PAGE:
GRAND RAPIDS, Mich. – The executive order on immigration issued by the White House nearly two weeks ago has been, without question, the most hotly debated move in the Trump presidency thus far. Rarely does an executive order garner such attention and draw such controversy, but it also raises questions about a president’s authority when it comes to issuing such orders.
Those were questions Dr. Mark Richards, chairman of the Grand Valley State University political science department, sought to answer Monday during a seminar to students and visitors entitled, simply, “Can He Do That?”
“Well, it’s complicated,” Dr. Richards admitted. “There’s a few normal checks on executive orders, one of which is the president has to have some type of legal authority.”
That authority can come from powers granted to the commander-in-chief through the Constitution, or authority granted by Congress. In the case of the travel ban, it comes from the latter.
“The INA – essentially our legislation that deals with immigration - does give the president that authority. So that’s via legislation that’s been passed by congress in the past,” said Dr. Richards. “So if he deems that admission of certain groups of ‘aliens’ as they’re called under the law, would be detrimental to the interests of the United States, then he does have some authority to keep them out.”
But the INA is acting as a sort of double-edged sword for the Trump administration. While the legislation sets precedent for Trump’s actions, it also contradicts itself. The INA states that no one will be denied immigration status based on place of birth, and while Trump and his cabinet have stated time and time again that this is not a Muslim ban, his plan offers exceptions for minority religions in each of the seven countries named in the executive order – all Muslim-majority nations.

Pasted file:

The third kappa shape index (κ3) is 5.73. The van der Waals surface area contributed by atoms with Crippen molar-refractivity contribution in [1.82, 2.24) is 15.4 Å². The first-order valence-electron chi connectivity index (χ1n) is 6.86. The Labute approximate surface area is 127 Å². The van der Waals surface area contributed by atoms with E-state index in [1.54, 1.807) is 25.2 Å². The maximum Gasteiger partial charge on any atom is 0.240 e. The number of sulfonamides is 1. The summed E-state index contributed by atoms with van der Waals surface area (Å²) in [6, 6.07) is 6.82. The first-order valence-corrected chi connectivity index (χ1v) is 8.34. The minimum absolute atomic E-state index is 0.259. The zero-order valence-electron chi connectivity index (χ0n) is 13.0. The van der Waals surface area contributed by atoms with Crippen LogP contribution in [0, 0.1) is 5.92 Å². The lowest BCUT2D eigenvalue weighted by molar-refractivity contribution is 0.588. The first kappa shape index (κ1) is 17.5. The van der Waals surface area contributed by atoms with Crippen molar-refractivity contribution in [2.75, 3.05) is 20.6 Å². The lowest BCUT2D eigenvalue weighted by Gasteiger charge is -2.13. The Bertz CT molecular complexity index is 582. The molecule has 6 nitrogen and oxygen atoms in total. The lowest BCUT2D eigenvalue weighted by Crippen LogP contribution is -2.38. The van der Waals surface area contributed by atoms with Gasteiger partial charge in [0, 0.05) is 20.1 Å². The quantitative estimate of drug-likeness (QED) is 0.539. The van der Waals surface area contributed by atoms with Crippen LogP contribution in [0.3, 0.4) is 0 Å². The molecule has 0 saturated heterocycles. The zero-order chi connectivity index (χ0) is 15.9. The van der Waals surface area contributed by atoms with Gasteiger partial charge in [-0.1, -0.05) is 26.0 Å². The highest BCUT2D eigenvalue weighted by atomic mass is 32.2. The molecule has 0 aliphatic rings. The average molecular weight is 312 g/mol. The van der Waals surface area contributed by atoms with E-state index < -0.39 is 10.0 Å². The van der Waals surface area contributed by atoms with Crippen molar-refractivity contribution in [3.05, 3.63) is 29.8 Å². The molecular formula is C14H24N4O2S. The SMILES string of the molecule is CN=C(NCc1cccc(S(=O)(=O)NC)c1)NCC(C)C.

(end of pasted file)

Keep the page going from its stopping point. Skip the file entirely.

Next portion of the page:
“That’s one of the controversies,” said Dr. Richards. “You’ve got two different aspects of the INA that essentially could be at odds with each other.”
So far, six U.S. District Courts have issued rulings against the ban with one judge later reversing his decision.
At the time this story was published, FOX 17 was still waiting to hear word from the 9th Circuit Court of Appeals out of Washington state for a ruling. But even when that comes down, the fight may not be over.
“The Supreme Court has said in the past that if a law is neutral on its face but discriminatory in application, it still can be challenged,” said Dr. Richards. “Ultimately, it could be up to the Supreme Court.”